Thursday, November 20, 2014

Connecting a Raspberry Pi to the Anova Precision Cooker

I backed a Kickstarter campaign to bring a new version of a cooker that allows a home cook to use the "sous vide" method of cooking just like fancy restaurants. The device is priced far below commercial units available, but performs exceptionally well. This new device is the Anova Precision Cooker and can be ordered here. This device sports a Bluetooth interface so that you could program and monitor the unit from a Bluetooth enabled device. Being a geek and software developer, I opted to support at the "Hacker" level which gave me early access to a prototype unit so I could work on developing an app or other software for the device.

I also recently purchased a Raspberry Pi B+ from Sparkfun.com and had been tinkering with all sorts of things on it. As a side note, I also purchased a cool Plexiglas enclosure from Adafruit industries, I highly recommend it, she makes them on site and it is a perfect fit and looks cool. The Pi is a great little platform and can do all kinds of things big computers can do at a fraction of the price. Currently I have it interfacing to my weather station and posting the weather data from my backyard up to the Weather Underground, I thought it might make a good platform to interface to the Anova as well; this brings me to the point of this post. 

Once I got the idea of interfacing to the Anova unit from my Raspberry Pi, I did a little research and found I needed to purchase a Bluetooth dongle that would be compatible with the Anova. Since the Anova uses Bluetooth LE, the dongle must also support that and I needed one that had already been successfully interfaced with the Raspberry Pi (no need to re-invent the wheel here). The one I chose is based on the Cambridge Silicon Radio and I got it from DX.com from their USA warehouse: ultra-mini-bluetooth-csr-4-0-usb-dongle-adapter.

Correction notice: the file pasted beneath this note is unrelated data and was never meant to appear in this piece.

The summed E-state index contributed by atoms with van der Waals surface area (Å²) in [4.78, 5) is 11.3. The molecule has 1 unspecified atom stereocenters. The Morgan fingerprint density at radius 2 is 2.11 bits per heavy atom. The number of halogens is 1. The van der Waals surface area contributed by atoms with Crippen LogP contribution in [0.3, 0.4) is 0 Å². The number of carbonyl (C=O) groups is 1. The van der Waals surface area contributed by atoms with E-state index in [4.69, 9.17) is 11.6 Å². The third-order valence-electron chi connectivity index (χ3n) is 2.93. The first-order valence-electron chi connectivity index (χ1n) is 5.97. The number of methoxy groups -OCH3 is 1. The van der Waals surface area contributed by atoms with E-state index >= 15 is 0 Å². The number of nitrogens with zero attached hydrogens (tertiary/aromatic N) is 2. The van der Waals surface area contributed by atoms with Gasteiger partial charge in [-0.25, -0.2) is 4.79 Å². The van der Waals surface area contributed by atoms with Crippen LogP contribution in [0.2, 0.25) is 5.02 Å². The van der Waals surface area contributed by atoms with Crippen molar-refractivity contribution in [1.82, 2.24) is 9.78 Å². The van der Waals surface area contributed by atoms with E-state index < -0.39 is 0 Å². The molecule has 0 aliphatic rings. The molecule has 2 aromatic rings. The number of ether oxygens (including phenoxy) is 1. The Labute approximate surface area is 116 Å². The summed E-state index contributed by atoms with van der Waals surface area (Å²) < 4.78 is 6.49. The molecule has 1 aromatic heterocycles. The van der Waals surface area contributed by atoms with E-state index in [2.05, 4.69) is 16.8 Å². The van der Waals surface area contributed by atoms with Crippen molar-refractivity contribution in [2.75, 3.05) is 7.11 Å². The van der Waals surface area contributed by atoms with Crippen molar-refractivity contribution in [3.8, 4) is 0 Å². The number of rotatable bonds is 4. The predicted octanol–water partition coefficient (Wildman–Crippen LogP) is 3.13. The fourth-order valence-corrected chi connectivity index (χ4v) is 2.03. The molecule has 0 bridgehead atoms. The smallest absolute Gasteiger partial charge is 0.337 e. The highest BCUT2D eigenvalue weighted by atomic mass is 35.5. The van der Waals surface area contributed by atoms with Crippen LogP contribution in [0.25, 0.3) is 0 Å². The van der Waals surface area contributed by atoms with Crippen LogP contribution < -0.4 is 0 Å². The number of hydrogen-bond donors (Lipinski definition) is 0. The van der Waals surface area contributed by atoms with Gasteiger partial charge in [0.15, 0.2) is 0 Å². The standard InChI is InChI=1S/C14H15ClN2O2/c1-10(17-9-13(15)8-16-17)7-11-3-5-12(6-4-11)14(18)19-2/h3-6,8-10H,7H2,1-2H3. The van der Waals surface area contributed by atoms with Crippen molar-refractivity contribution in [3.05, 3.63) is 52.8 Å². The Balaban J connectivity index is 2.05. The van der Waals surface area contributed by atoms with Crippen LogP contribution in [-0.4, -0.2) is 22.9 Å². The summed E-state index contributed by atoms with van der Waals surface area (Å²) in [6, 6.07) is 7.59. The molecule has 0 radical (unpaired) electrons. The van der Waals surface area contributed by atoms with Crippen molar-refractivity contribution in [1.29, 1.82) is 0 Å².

So with the Pi, dongle and the Anova unit in place, it was time to see if I could interface them. My research found an awesome resource on eLinux.org on how to get Bluetooth LE working on a Raspberry Pi and I followed this almost exactly to get my Pi to talk to the Anova. Here is the blog post: http://www.elinux.org/RPi_Bluetooth_LE. The following pictures correspond to particular steps in the posting and I have tried to reference each of them for the pictures.

I followed all the steps up to the "First Test" header in the posting to get the proper software installed, configured and working on my Pi.Next I followed the instructions and the picture below are my results when following them.

Results of "lsusb" with the CSR BT Dongle plugged in
Doing a detailed "lsusb" on the CSR BT Dongle

Results of the detailed "lsusb"
Results of the "hciconfig"
Bringing the CSR BT Dongle "up"
Results of the "hcitool lescan" command
Results of the "hcitool lecc" command
Now the posting deals with accessing the Bluetooth device from using Python. I followed the instructions to build "bluepy" on my machine and then issued the command as described in the posting. My results follow and show that the software was able to connect to and identify the Service and Characteristic that is used to send commands to the Anova.

Results of running "btle.py"
That's it for now, the next step is to take the btle.py Python code and update it to send a command to the Anova. This is simply done by writing to the Characteristic with its value set to a recognized command (status, read temp nn, write temp nn, etc.).

 -Matt-

5 comments:

  1. Any progress? I would love to be able to start my Anova remotely and leave the food in an ice bath for a few hours and then start cooking.

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  2. Just came across this as well. Would love to add the remote operation option to the Bluetooth version. Thanks for your workup!

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  3. Actually, I now have the WiFi version, so I have not done much on this for a bit, however, the WiFi has Bluetooth too, so you never know I may get back at it.

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  4. Have you (or anybody else you know of) done something with the Wifi model?

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